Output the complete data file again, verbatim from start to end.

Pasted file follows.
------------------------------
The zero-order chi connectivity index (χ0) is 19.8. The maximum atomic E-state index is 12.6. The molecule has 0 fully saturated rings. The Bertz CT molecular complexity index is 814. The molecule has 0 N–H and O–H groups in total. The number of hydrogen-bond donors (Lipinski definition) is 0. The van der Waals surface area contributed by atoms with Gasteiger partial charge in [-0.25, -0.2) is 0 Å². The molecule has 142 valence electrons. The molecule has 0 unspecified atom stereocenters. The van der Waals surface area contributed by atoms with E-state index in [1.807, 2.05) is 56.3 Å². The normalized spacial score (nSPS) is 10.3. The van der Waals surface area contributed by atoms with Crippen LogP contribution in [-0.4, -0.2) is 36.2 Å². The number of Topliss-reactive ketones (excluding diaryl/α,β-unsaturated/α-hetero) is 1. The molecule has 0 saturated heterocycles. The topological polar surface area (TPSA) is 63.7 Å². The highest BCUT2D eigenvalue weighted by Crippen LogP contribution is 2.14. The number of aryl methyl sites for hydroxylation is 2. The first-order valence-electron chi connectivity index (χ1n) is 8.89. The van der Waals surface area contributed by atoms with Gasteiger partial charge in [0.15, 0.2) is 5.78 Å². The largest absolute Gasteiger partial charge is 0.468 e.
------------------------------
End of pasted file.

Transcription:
The zero-order chi connectivity index (χ0) is 19.8. The maximum atomic E-state index is 12.6. The molecule has 0 fully saturated rings. The Bertz CT molecular complexity index is 814. The molecule has 0 N–H and O–H groups in total. The number of hydrogen-bond donors (Lipinski definition) is 0. The van der Waals surface area contributed by atoms with Gasteiger partial charge in [-0.25, -0.2) is 0 Å². The molecule has 142 valence electrons. The molecule has 0 unspecified atom stereocenters. The van der Waals surface area contributed by atoms with E-state index in [1.807, 2.05) is 56.3 Å². The normalized spacial score (nSPS) is 10.3. The van der Waals surface area contributed by atoms with Crippen LogP contribution in [-0.4, -0.2) is 36.2 Å². The number of Topliss-reactive ketones (excluding diaryl/α,β-unsaturated/α-hetero) is 1. The molecule has 0 saturated heterocycles. The topological polar surface area (TPSA) is 63.7 Å². The highest BCUT2D eigenvalue weighted by Crippen LogP contribution is 2.14. The number of aryl methyl sites for hydroxylation is 2. The first-order valence-electron chi connectivity index (χ1n) is 8.89. The van der Waals surface area contributed by atoms with Gasteiger partial charge in [0.15, 0.2) is 5.78 Å². The largest absolute Gasteiger partial charge is 0.468 e.